47. She died on September 14, 1982, a day after suffering a stroke while driving, causing her car to crash.
48. Grace Kelly was buried on September 18, 1982, in the Grimaldi family vault and her husband, Prince Rainer, was buried alongside her following his death in 2005.
49. At Grace Kelly’s funeral, a touching eulogy was read by actor James Stewart, who said ‘You know, I just love Grace Kelly. Not because she was a princess, not because she was an actress, not because she was my friend, but because she was just about the nicest lady I ever met’.
50. Despite all the luxury and the lavish lifestyle, the life of the Princess of Monaco was not all plain sailing. It has been well documented that, away from the glitz, the glamour and the photographers, Grace Kelly longed to return to her own life and suffered from depression.
51. Before her marriage to Prince Rainier, Grace Kelly was engaged to be married to fashion designer Oleg Cassini, who was famous for being the man behind the ‘Jackie Look’ of First Lady, Jacqueline Kennedy.
52. Grace Kelly was the first ever actress to have her name on a US postage stamp, which appeared in 1993.
53. Her old director Alfred Hitchcock never gave up on trying to get Kelly to star in another one of his films.
54. Hitchock allegedly planned to use 1962’s Marnie as Kelly’s big comeback to the silver screen, and the princess agreed to take the part. In March 1962, Monaco’s palace spokesman announced that Princess Grace would play the role and then give up acting altogether.
55. The citizens of Monaco weren’t so keen on having their princess return to the movies as a compulsive thief, though.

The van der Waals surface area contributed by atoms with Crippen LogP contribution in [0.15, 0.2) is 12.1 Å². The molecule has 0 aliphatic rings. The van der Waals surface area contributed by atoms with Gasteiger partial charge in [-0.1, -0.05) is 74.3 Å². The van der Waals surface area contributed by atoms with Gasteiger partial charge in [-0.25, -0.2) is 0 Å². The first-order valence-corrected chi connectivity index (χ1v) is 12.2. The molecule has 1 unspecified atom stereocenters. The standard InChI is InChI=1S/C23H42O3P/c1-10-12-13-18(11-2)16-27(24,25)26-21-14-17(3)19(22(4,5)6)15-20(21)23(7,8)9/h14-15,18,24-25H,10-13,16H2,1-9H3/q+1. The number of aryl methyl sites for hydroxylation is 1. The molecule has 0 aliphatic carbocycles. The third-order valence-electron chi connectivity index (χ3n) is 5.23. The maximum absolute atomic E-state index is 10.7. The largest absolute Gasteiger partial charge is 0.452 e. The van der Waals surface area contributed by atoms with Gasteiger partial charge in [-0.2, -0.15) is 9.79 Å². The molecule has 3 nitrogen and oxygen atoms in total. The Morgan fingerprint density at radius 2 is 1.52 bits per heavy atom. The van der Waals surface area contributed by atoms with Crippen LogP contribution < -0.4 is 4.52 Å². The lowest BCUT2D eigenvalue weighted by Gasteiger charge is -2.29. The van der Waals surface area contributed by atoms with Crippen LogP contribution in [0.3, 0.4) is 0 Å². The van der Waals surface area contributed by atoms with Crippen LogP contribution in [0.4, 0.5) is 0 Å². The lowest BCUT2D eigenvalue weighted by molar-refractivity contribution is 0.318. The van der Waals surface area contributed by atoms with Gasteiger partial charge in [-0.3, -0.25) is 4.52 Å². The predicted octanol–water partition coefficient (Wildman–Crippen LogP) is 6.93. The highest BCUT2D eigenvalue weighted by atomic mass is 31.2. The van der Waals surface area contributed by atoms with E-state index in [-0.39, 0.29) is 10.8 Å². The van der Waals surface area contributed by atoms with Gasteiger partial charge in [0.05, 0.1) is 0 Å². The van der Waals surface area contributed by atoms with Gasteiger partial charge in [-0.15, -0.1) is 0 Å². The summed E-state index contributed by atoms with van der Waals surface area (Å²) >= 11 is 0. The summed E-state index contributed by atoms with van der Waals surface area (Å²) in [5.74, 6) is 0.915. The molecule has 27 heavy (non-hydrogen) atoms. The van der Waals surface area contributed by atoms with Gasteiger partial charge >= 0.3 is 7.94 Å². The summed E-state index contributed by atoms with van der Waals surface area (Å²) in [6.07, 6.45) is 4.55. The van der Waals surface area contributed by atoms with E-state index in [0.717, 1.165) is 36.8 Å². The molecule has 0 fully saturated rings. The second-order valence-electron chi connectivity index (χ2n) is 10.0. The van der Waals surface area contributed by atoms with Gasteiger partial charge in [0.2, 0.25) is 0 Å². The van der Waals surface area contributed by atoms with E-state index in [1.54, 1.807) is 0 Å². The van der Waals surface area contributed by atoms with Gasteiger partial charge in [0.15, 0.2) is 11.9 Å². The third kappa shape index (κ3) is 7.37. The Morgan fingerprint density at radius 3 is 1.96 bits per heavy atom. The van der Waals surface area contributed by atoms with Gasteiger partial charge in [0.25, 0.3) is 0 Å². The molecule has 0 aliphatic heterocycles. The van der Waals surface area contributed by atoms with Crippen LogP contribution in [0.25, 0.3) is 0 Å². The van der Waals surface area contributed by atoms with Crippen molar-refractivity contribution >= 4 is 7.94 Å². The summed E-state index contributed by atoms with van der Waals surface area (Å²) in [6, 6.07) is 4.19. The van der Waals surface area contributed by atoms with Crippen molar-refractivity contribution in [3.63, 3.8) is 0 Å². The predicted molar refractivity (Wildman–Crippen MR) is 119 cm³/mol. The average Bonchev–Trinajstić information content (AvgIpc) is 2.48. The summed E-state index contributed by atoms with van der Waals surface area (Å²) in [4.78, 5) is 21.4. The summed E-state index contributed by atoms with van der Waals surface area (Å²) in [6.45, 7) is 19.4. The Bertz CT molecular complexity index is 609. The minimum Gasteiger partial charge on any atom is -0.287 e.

56. The local press blasted the idea of Kelly making a screen comeback, and France’s Charles de Gaulle supposedly pressured Prince Rainier to pull his wife out of the production for fear it would make Monaco appear frivolous.
57. In April, Kelly announced that she was withdrawing from the production, ostensibly due to scheduling difficulties. Tippi Hedren ended up in the title role opposite Sean Connery.
58. Later that year, she returned to the arts in a series of poetry readings on stage and narration of the documentary The Children of Theater Street.
59. She also narrated ABC’s made-for-television film The Poppy Is Also a Flower (1966).
60. She and Rainier worked together in a 33-minute independent film called Rearranged in 1979, which received interest from ABC TV executives in 1982 after premiering in Monaco, on the condition that it be extended to an hour.
61. Before more scenes could be shot, Kelly died and the film was never released or shown publicly again.